The author, Paul Franklin, is a sort of friend…meaning he and I knew the same people while growing up without knowing each other. He kept up with old friends, and I managed to reconnect with a few, and we have become friends because of one of those people.
I count that as a good thing, as Paul’s attitude towards life and “things” give me an example of how I might tweak my way of thinking. Every time I read something he’s written I am forced to stop and think, and usually wind up noting to myself that that is an interesting way of seeing something, usually a better, calmer way than I would.
Well, not everything he’s written. He’s a compulsive pun-er, and some of his puns… ~Bob
They say that when things get tough, the tough get going. That’s a load of crap. A few weeks ago, my dad went for an X-ray to rule out pneumonia. They found a spot on his right lung. No problem, we thought. Stage 1, a couple of centimeters. A quick clip. A little chemo. No problem, even for a 78 year old man. Until the biopsy came back. Cancer was in his lung, but it is metastatic. He’s not a candidate for surgery, but there is a drug they’re going to try.
Even the tough get bounced to the ground. I’ve been thinking about a few words from the beginning of the Gospel of John.
In the beginning was the Word,
and the Word was with God,
and the Word was God.
And the Word became flesh
and made his dwelling among us,
and we saw his glory.
This phrase “made his dwelling among us” has gotten a little sanitized for some of us: it really says: “he pitched his tent in our middle.” The Word, the Lord, moved right into the house. He camped out in my den. They say a bunch of people have seen His glory. Somebody else, some saint, some holy woman may have seen His glory come down in some flash of light, but I was probably sitting in Atlanta traffic, trying to avoid some crazy driver, and I missed Him. Again.
But God isn’t absent, powerless, out there. God is here, intimate, present. He pitched His tent and camped out in my den. Is that glory? What does it mean to see glory, anyway? For starters, the word “saw” means something like “gazed at” or “stared at,” as opposed to a quick glance. Sure, a miracle would be really cool. That would be something to stare at. But who’s seen that in the last couple of days? Weeks? Months? Years?
Well, I have. A daughter who was so depressed that she was actively thinking about suicide is alive and experiencing all the wonder of being in love. A son who turned his choices around is on track to graduate college, through his own effort. I’ve known men and women of faith who have helped the marginalized when they didn’t have to. And it’s not just the epic successes. There are moments of grace all around us—even the little ones count—especially the little ones. And I’m foolish enough to believe.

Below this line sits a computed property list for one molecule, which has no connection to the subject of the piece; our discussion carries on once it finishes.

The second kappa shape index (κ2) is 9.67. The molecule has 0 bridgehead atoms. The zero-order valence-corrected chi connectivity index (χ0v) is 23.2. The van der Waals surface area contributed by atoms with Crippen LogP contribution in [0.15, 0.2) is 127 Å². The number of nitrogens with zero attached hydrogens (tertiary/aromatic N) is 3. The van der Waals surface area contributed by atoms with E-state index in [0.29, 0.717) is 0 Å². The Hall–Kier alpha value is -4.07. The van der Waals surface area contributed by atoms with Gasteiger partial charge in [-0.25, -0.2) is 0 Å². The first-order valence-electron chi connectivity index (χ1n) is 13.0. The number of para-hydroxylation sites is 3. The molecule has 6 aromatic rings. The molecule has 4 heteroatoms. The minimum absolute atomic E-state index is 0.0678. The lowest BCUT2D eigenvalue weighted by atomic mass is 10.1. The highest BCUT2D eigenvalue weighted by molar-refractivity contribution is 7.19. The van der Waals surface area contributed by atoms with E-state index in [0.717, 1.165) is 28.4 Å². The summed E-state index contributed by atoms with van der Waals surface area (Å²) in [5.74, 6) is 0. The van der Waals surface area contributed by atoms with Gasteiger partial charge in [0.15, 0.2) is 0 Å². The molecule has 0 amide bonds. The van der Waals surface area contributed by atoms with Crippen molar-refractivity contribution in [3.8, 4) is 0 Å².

Yogi Berra once said, “You can see a lot by looking.” The trouble is that there’s more. We like to say, “It is what it is.” That’s crap. All is not what it seems. There is more.
St. Paul said, “No matter my circumstances, I have learned to be content.” The “more” is simple. No one, anywhere, under any circumstance is too far away from God. The Christian message, at least in part, is that God redeems everything. Every suffering, every brokenness, every disappointment is within the reach of God. It may look and smell like a dirty diaper, but there’s always this voice saying, “I have called you by your name, and you are mine.” (Is. 43.1)
And that’s what changes things. I cannot judge. I cannot turn away. I have to turn to hope. It’s what keeps me from wanting to teach the crazy driver a lesson… with a bazooka. It keeps me in traffic, with my goal in mind. That’s grace. It may not seem like a lot, but experiencing grace is life changing.
And when I experience grace, very often I’m afraid of the encounter with God. And I think I’m in good company. Moses was afraid of the burning bush. Isaiah was afraid in his vision. The shepherds were afraid when the angels announced the birth of Jesus. And God’s response: Do not be afraid. Do not be afraid, because God will go anywhere to redeem anyone from anything. That’s grace: keeping my will and my reason and my imagination open to what God will show me how he is present, powerful, and intimate.
Don’t think I’m being sentimental. I am not. An old friend from high school lost her son in a tragic accident 3 years ago. She has taught me a lot. What’s happening isn’t part of God’s “master plan.” It isn’t some test to see if I’m good enough. It is a lousy situation. It is a lousy situation that is within the grasp of God’s redeeming love, if I too, will do my part.
I don’t know what the coming weeks and months will bring, though I’ve seen people in similar situations. But there is something I know; and I cannot say it any better than St. Paul did in Romans 8.
“If God is for us, who can be against us? It is Christ Jesus who died, rather, was raised, who also is at the right hand of God, who indeed intercedes for us.”
“What will separate us from the love of Christ? Will anguish, or distress, or persecution, or famine, or nakedness, or peril, or the sword? No, in all these things we conquer overwhelmingly through him who loved us. For I am convinced that neither death, nor life, nor angels, nor principalities, nor present things, nor future things, nor powers, nor height, nor depth, nor any other creature will be able to separate us from the love of God in Christ Jesus our Lord.”
I thank you for your past support. And I continue to ask your prayers for my mom and dad, of course, and also for me and my family. A miracle would be nice. But, and more importantly, I would ask that you pray that I will always be aware that God never quits saying, “I have called you by your name, and you are mine.”